Interview—Alexander Heir

Juxtapoz // Tuesday, 01 Mar 2011
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A few weeks ago I visited the studio of New York artist Alexander Heir to see what he has been working on. While listening to Alexander's record collection we spent the afternoon talking about art, music, and the pigs within the clothing industry.

Brock Fetch: How did you end up living and working here in New York?

 

Alexander Heir: I grew up not far from the city in Harrington Park New Jersey and moved to Brooklyn when I began school at Pratt.  I was in and out of the city while growing up but it was defiantly a different experience once actually living in the city while I was in school. Going to shows, parties, living here in Brooklyn by myself meeting new people and a lot of great people.



B: Tell me about your experience at Pratt?

 

Alexander: Well my original major was graphic design but then I immediately switched to print making once getting there. As far as Pratt, it was crazy, when I got to Pratt there were all these Black Label bike kids and I remember the labs being open 24/7 so all the Black Label kids and everyone else were in there screen printing all night. Definitely at Pratt and probably most schools, Print Making is where you find all the punks because we all want to make t-shirts and patches. You could always pick out the Print Makers. I feel like the people involved with it were just very like minded to myself, its about a process, there is a craft involved. Everyone does paintings, like fucking around and it’s more about concept than the craft. Print Making though you have to have the right process and craft or it just won’t work. There were a lot of great people there (Pratt) that are now doing some very interesting things.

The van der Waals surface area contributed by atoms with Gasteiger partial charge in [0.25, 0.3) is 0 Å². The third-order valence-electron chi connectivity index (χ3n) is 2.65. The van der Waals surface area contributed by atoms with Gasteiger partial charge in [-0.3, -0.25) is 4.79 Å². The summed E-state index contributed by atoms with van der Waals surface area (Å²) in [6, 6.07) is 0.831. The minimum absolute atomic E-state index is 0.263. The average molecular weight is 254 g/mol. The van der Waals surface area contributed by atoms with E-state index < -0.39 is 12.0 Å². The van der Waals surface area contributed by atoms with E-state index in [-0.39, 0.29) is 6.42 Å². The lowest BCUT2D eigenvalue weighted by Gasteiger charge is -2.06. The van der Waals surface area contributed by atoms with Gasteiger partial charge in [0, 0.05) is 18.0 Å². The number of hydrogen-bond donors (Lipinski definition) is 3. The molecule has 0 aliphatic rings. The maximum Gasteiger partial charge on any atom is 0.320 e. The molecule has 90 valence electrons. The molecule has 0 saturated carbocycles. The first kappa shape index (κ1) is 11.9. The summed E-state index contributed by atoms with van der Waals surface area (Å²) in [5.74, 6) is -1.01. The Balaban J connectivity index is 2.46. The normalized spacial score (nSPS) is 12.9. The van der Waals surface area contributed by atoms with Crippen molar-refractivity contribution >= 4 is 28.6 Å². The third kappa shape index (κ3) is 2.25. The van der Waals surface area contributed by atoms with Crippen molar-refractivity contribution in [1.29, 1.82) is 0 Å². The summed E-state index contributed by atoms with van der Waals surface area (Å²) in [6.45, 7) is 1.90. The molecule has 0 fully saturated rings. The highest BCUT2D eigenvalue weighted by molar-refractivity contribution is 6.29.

B: While still in school what kind of art where you producing?

 

Alexander: In school I was doing a lot of stuff with skulls and shit like that, I was very into Pushead at the time.


Alexander pulled out a stack of art from his college days (and also a photo from high school of a very punk Alexander) he told me about his love for Halloween while he thumbed through a Halloween book he made while still at Pratt.

 

After I graduated I spent almost two years just drawing, and trying to figure it out. I was making a lot of crap but I just kept drawing. So I graduated in 2006, in 2007 I got my shit together and then in 2008 I really started designing for people. I did a lot of tour posters and album art for my friend’s bands, which I still do when I can.



B: Were you getting any work while still in school?

 

Alexander: I worked for a print shop and was doing a lot of side work screen printing for people by my junior year. My friend Matt Sidella also got me in touch with Hatchet Wound skateboards and i did a few board graphics for them in 2008.



B: Was it (school) worth it?

 

Alexander: No, I mean looking back I should have just took the money and bought a library of books but you know it was important in ways and meant a lot to my parents. And by the time I really wasn’t stoked on it it was already my senior year and I had enough credits built up that I was part time and then graduated early. By then I was working in a print shop and had be freelance printing for people since my junior year. Whenever we had any free time during class I would just be shooting screens I needed to fill orders or start projects so I was always trying to work, even while still in school. I knew by then printing was my jam, so I just kept at it. The screen printing department at Pratt is sick, it was really fun, we used to have bands practicing in the sub basement all the time.


B: Were you in a band at the time?

 

Alexander: Yeah. When I got to school I joined the radio club to like meet people I guess and by the time I was a sophomore I was on the payroll making $150 a week working for the Pratt radio station. At that time I was in a band (Psycho Mania) with my friends Steph (now of Pregnant), and Nick. We used to practice right there in the radio office.